I recently pointed out in this space that Maine faces a growing shortage of young workers and that this demographic fact was beginning to be reflected in the average wages paid to our youngest workers.

This gives rise to the question: How is this demographic trend playing out not just for our very youngest workers and not for the economy as a whole, but in the sectors requiring greater skills? In other words, what effect does demography have on the so-called skills gap?

An analysis of the Department of Labor’s Employment Dynamics data reveals some interesting findings. Between 2006 and 2012, total employment in Maine fell by 2 percent. Average earnings for those who were employed, however, rose by about 14 percent, from $2,852 per month to $3,256 per month.

For workers in the 24 to 34 age cohort, employment fell somewhat less (about 1.5 percent) and average earnings rose only half as much (about 7 percent) as the all-age average.

These facts seem to indicate that during the recession, older workers who did hang on to their jobs also hung on to their raises, while younger workers, fortunate to have a job, fared less well with wage increases.

The impact of recessionary job losses seemed to offset any wage gains young people might have expected because of their relative scarcity.

Does the story change when we narrow our focus to the professional and technical services sector? Does the skills gap play a role in relative wage gains?

And is there any difference between what happened to all workers in this more highly skilled sector and those in the 24 to 34 age cohort?

Over the same 2006 to 2012 period, the professional and technical services sector fared much better than the economy as a whole.

Total employment actually rose by 2.8 percent. Average wages for all workers increased 18 percent to $4,414 per month, and average wages for new hires increased over 29 percent to $3,633 per month. So far, so good.

But for younger workers the story is not so rosy. For the 24 to 34 age cohort in the professional and technical services sector, employment actually dropped by nearly 5 percent, a loss of over 250 jobs. Average wages for this age cohort rose only 12 percent above their 2006 level, and average wages for new hires in this sector rose only 14 percent above their 2006 level.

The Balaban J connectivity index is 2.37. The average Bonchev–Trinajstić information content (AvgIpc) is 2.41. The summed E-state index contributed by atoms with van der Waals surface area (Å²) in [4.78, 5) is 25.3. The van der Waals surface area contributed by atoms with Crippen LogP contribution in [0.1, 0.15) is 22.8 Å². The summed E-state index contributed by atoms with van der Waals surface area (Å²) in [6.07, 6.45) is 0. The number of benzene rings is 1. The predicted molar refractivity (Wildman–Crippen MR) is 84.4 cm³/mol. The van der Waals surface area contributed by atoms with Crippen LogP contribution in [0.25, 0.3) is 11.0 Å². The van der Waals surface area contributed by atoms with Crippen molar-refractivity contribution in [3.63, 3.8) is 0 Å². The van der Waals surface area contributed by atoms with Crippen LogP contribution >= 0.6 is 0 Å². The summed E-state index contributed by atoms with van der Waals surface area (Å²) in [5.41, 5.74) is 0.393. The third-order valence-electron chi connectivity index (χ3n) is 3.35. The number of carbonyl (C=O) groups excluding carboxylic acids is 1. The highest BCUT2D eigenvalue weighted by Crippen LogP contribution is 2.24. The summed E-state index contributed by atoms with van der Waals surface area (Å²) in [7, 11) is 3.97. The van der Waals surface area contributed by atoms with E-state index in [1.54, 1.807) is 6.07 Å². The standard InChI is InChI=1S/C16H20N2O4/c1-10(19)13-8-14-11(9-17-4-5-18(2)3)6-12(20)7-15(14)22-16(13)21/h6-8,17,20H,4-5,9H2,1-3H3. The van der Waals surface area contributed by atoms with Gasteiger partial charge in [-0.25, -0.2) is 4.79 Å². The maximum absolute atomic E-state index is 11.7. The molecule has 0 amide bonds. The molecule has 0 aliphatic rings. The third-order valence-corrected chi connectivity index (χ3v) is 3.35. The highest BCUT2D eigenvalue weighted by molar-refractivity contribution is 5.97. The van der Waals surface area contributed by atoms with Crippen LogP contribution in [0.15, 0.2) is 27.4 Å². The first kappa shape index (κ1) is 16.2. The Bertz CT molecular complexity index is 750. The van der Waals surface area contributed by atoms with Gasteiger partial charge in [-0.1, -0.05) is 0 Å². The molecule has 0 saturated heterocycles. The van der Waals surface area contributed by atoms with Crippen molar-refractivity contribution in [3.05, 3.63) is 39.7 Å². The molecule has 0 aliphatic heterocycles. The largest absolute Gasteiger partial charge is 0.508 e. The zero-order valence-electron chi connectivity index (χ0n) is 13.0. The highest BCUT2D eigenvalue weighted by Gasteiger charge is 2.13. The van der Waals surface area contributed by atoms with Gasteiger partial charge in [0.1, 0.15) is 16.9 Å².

Indeed in some ways, the value of new young professional and technical workers in Maine appears to have fallen in the eyes of their employers.

In 2006, the average wage paid to a new hire age 24 to 34 in the professional and technical services sector equaled the average wage of all new hires regardless of age. In 2012, the average wage of young new hires had fallen 12 percent below the average of all new hires.

And here is where the crux of the “skills gap” debate rages.

Does the problem arise from the fact that potential workers age 24 to 34 just don’t have the requisite skills to be productive additions to the work force, and employers are therefore hiring older workers to meet their needs?

Or, is the problem that employers aren’t willing to pay wages sufficient to attract young workers with the skills they want?

Regardless of which of these two competing theories is more accurate today, the demographic reality remains inescapable.

Whether they hire younger workers or older workers, employers are going to have to pay more because, unless we can attract more workers to come here, each year there will be fewer and fewer available.

In short, all employers in Maine (high-tech and others) would be well advised to raise wages and add depth and variety to their training programs if they hope to meet the sales growth potential the coming economic recovery may offer.

Charles Lawton is chief economist for Planning Decisions Inc. He can be reached at:

clawton@planningdecisions.com